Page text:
I remember Erik and I driving around Kruger NP talking for hours brainstorming ideas on how to protect the rhinos, simply out of emotion for these creatures. The poaching situation is more complicated than it might seem. There is the demand, the supply, the bosses, the poverty-stricken locals, the high-tech poaching rings versus cash-strapped national parks, corruption. And then ... reading The Last Rhinos by Lawrence Anthony illustrates another dimension: the bureaucracy, which would be laughable if it wasn't so tragic. And so now we are faced with only options of extreme measures to protect these creatures.
This is where the #JustOneRhino campaign comes in, which I'm pleased to support -- an initiative within the travel blogging community to help raise money to relocate rhinos from South Africa, the epicenter of the rhino poaching epidemic, to a secret location in Botswana, currently a low-poaching zone. The Rhinos Without Borders project seeks ultimately to relocate 100 rhinos, in order to provide them safety and boost the rhino population in Botswana, but the cost for each relocation is about $45,000 ... a daunting financial challenge. So the travel blogging community has banded together under the banner of Travelers Building Change to promote the Rhinos Without Borders initiative -- for several months, a different travel blogger each day is writing a post on their website about rhinos and this project. Read an interview with the project founders, Dereck and Beverly Joubert, at Green Global Travel.
If you have enjoyed seeing my pictures of rhinos from my travels, I respectfully suggest making a donation. Honestly -- this isn't an overstated doomsday sentence -- the opportunity to share such photos with you in the future is genuinely endangered and may not exist anymore before I retire from traveling. Rhinos aren't the only endangered species in Africa (and Africa is not the only continent with endangered species), and we can't all donate to every worthy conservation cause. I wish I could, but I don't have the resources and I'm sure you don't either. So we pick and choose and hope that the combined efforts of caring global citizens will ultimately help all of these worthy organizations and initiatives. This happens to be one I'm supporting and one I committed to sharing with others in partnership with Travelers Building Change. Now that the TBC campaign has ended, you can still support Rhinos Without Borders directly.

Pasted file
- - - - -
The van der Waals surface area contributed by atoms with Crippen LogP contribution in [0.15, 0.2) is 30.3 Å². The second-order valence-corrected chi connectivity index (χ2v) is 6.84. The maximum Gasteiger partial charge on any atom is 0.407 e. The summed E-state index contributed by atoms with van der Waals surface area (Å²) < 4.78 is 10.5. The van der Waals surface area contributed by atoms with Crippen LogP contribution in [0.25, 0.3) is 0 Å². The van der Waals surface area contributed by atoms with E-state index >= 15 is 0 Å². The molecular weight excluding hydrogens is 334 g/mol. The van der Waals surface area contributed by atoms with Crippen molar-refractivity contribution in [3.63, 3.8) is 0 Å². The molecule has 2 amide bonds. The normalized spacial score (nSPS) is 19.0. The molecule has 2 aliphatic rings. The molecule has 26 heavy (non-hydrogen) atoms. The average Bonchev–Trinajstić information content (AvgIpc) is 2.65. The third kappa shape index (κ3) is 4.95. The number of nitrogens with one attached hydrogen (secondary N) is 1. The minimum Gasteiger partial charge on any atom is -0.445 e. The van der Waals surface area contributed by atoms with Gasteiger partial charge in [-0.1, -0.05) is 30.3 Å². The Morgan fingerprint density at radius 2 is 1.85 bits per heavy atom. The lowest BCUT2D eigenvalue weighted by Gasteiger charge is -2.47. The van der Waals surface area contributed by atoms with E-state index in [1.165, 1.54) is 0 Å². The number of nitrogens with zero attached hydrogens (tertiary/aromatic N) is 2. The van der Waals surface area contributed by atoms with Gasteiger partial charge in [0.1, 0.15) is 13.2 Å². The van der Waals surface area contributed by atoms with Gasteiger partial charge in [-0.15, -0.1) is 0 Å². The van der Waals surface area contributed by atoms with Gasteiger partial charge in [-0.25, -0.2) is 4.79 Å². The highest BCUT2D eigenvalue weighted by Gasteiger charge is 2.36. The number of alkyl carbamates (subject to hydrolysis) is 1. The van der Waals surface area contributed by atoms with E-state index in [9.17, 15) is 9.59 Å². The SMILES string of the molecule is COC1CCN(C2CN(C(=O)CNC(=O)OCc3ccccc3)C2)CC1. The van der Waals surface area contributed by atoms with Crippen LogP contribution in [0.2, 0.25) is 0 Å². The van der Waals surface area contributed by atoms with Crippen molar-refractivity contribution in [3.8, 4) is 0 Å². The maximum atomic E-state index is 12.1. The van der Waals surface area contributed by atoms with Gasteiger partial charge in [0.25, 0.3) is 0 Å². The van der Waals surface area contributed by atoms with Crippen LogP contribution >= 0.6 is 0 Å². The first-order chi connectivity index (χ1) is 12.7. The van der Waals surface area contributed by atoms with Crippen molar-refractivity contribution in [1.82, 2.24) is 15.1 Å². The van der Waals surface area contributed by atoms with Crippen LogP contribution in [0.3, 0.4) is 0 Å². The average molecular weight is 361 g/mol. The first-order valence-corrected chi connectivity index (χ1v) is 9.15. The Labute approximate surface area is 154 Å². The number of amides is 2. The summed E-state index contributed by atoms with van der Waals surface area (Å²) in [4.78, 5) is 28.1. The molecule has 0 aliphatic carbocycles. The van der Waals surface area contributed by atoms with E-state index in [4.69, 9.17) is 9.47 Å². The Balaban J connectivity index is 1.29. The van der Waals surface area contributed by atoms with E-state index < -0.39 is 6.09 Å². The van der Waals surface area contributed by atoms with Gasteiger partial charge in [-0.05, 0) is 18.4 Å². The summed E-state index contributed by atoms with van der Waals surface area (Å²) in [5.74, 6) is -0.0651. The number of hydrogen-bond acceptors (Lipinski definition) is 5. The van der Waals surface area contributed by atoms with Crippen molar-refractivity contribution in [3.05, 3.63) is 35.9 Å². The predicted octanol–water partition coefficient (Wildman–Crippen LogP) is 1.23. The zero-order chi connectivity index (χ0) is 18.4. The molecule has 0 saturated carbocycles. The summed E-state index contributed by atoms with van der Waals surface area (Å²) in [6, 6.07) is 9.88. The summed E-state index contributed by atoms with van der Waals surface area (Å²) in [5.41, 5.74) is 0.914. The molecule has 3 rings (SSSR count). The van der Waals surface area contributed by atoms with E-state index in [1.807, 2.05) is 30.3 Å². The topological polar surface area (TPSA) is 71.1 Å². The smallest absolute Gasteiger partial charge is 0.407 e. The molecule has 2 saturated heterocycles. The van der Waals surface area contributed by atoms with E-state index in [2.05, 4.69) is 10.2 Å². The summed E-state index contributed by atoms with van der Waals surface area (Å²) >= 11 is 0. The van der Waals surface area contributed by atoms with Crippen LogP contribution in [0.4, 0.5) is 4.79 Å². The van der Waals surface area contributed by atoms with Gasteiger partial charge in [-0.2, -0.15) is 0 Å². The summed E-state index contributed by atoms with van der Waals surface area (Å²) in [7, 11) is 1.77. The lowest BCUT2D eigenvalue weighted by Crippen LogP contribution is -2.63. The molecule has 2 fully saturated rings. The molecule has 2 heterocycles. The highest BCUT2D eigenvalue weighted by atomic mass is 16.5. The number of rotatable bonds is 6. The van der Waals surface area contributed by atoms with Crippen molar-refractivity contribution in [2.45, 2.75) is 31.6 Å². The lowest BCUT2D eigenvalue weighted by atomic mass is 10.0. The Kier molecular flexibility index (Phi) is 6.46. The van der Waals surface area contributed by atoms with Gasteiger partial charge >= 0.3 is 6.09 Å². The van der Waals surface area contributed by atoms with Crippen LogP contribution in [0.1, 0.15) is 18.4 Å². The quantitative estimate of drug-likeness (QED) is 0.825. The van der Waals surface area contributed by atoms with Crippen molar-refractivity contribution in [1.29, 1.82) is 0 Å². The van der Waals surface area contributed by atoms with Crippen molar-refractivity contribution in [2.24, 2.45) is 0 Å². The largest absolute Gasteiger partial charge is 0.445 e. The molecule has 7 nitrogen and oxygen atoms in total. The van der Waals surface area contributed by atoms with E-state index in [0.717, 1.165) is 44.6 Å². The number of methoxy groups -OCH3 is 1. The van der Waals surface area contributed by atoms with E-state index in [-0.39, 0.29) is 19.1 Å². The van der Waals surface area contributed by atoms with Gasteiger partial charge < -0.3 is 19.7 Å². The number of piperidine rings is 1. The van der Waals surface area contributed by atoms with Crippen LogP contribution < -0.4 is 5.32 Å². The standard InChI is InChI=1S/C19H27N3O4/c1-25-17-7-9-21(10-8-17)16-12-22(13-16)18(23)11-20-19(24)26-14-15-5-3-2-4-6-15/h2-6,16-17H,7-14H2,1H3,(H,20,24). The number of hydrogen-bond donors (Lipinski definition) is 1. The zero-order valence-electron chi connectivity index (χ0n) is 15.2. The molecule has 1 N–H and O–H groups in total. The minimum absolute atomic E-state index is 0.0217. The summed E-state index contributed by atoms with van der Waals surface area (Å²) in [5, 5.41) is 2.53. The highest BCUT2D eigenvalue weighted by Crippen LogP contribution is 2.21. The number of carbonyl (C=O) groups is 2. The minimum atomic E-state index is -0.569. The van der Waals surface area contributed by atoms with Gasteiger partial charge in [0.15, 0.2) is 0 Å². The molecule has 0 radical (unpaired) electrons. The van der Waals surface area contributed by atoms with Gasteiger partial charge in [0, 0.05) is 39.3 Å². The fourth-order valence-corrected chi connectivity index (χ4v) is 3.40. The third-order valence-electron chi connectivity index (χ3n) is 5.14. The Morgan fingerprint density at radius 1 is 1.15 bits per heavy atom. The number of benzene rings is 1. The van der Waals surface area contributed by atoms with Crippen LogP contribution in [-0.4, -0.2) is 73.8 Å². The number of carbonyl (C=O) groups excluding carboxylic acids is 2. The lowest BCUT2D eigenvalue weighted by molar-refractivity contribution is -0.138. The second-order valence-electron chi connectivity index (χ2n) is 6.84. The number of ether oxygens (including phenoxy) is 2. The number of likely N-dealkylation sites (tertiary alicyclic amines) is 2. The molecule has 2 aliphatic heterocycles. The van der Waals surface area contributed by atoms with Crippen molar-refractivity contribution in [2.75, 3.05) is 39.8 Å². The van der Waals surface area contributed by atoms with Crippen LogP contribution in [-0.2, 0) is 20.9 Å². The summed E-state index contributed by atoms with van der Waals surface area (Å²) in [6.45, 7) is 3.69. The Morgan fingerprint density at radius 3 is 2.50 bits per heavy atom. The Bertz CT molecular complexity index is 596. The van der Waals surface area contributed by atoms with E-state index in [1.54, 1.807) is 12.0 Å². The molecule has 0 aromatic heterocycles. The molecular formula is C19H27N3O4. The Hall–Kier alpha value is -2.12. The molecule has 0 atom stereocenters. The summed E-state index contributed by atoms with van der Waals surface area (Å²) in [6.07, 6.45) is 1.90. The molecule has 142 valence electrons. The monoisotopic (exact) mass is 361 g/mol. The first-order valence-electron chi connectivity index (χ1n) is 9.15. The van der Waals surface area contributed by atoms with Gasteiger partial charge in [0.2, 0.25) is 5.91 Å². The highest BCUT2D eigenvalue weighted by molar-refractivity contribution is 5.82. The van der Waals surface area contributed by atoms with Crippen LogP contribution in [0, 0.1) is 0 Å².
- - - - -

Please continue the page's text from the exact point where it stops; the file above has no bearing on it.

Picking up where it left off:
This rhino's got her eye on YOU! :) She was one of the rescued animals who made the UWEC (Uganda Wildlife Education Center) her home while I volunteered there. A magnificent white rhino. The last census report I heard on the northern white rhino, a subspecies native to Uganda and DRC, put the population at five -- the number of fingers you have on one hand. That's it. We failed to protect them. Hopefully we can redeem ourselves in southern Africa.
The donors to the Travelers Building Change travel prize giveaway were those generous companies listed below.
And now let's chase each other! I love how the guy on the left is about to slide out in the turn, all four legs angled out. There's a lot at stake, as the champion impala males will take control over a whole harem of ewes, usually somewhere between 15 and 30.
The ladies, of course, are far more sensible and have a drink together at the watering hole ... harem mates, I suppose.
In this case, the fella on the right looks at a bit of a disadvantage with only a single full-size horn -- the second horn is just kind of a stump. I don't know if it broke off or was a birth defect.
One morning we spied these adorable lions cubs playing next to a water hole ... pouncing on one another and tussling. First time I've ever seen this in the wild, so it was quite exciting ... unfortunately, at the very edge of my camera lens's ability to capture (these are hugely cropped in), but it was brilliant just to watch them, photos aside.
A masterful pounce .....
And a masterful paw in the eye .....
Most of the action in Etosha is at the water holes. My first night in the park, I was enthralled to find several bull elephants sparring with one another. They weren't very serious about it, just sort of testing each other out. But it was fun to watch their interaction. I'm not sure how to gauge their age except by their body size as the elephants in northern Namibia have much smaller tusks than those in East Africa. But other elephants were quite a bit larger than these fellows, so I'm presuming they were on the younger side.